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The Formation Of Emulsions In Definable Fields Of Flow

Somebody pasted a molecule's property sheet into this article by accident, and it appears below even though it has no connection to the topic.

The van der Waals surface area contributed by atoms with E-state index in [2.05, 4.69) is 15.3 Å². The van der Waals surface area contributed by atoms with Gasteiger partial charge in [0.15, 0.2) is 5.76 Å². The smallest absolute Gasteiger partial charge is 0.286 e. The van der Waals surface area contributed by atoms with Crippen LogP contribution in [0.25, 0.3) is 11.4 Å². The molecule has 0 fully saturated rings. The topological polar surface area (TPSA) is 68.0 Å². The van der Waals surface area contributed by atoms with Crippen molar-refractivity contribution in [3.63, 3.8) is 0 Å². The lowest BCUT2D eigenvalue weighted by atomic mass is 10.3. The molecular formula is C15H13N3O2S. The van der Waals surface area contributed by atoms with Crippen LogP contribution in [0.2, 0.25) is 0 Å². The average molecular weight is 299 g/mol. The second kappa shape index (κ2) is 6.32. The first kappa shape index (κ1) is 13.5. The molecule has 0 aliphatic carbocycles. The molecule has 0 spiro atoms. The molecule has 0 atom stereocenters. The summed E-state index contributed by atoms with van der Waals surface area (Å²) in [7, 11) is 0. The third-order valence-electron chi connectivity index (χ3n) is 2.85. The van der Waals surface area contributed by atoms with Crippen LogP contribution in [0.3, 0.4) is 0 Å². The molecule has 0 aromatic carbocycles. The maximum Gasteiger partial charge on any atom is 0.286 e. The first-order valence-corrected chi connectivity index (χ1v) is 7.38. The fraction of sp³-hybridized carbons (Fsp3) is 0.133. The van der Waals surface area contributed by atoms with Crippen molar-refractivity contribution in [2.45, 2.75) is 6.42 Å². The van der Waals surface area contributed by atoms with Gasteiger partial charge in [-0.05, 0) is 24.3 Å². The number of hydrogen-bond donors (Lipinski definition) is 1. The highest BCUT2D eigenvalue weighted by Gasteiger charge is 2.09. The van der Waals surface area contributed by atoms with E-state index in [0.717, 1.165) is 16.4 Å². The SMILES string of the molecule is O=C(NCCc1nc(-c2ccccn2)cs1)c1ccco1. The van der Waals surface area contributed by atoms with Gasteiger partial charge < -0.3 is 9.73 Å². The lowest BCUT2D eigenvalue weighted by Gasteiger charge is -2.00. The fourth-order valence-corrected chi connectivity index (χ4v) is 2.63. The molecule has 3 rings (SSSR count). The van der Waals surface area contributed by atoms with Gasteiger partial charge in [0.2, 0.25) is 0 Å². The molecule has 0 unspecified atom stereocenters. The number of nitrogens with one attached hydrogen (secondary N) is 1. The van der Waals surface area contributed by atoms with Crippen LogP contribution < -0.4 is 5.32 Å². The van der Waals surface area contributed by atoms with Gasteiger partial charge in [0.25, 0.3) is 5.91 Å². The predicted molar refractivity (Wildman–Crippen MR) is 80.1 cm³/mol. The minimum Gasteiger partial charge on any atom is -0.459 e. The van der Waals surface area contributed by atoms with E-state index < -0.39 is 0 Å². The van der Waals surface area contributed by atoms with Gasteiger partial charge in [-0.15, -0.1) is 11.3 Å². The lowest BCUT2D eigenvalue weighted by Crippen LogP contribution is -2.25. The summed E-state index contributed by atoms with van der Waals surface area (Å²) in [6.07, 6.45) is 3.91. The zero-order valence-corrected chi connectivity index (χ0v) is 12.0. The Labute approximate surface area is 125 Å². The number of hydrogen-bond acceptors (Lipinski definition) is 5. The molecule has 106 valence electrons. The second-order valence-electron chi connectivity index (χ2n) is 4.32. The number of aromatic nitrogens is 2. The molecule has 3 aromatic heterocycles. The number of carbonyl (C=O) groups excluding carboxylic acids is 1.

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The physical and chemical condition of emulsions of two fluids which do not mix has been the subject of many studies, but very little seems to be known about the mechanics of the stirring processes which are used in making them. The conditions which govern the breaking up of a jet of one fluid projected into another have been studied by Rayleigh and others, but most of these studies have been concerned with the effect of surface tension or dynamical forces in making a cylindrical thread unstable so that it breaks into drops. The mode of formation of the cylindrical thread has not been discussed. As a rule in experimental work it has been formed by projecting one liquid into the other under pressure through a hole. It seems that studies of this kind which neglect the disruptive effect of the viscous drag of one fluid on the other, though interesting in themselves, tell us very little about the manner in which two liquids can be stirred together to form an emulsion. When one liquid is at rest in another liquid of the same density it assumes the form of a spherical drop. Any movement of the out er fluid (apart from pure rotation or translation) will distort the drop owing to the dynamical and viscous forces which then act on its surface. Surface tension, however, will tend to keep the drop spherical. When the drop is very small, or the liquid very viscous, the stresses due to inertia will be small compared with those due to viscosity.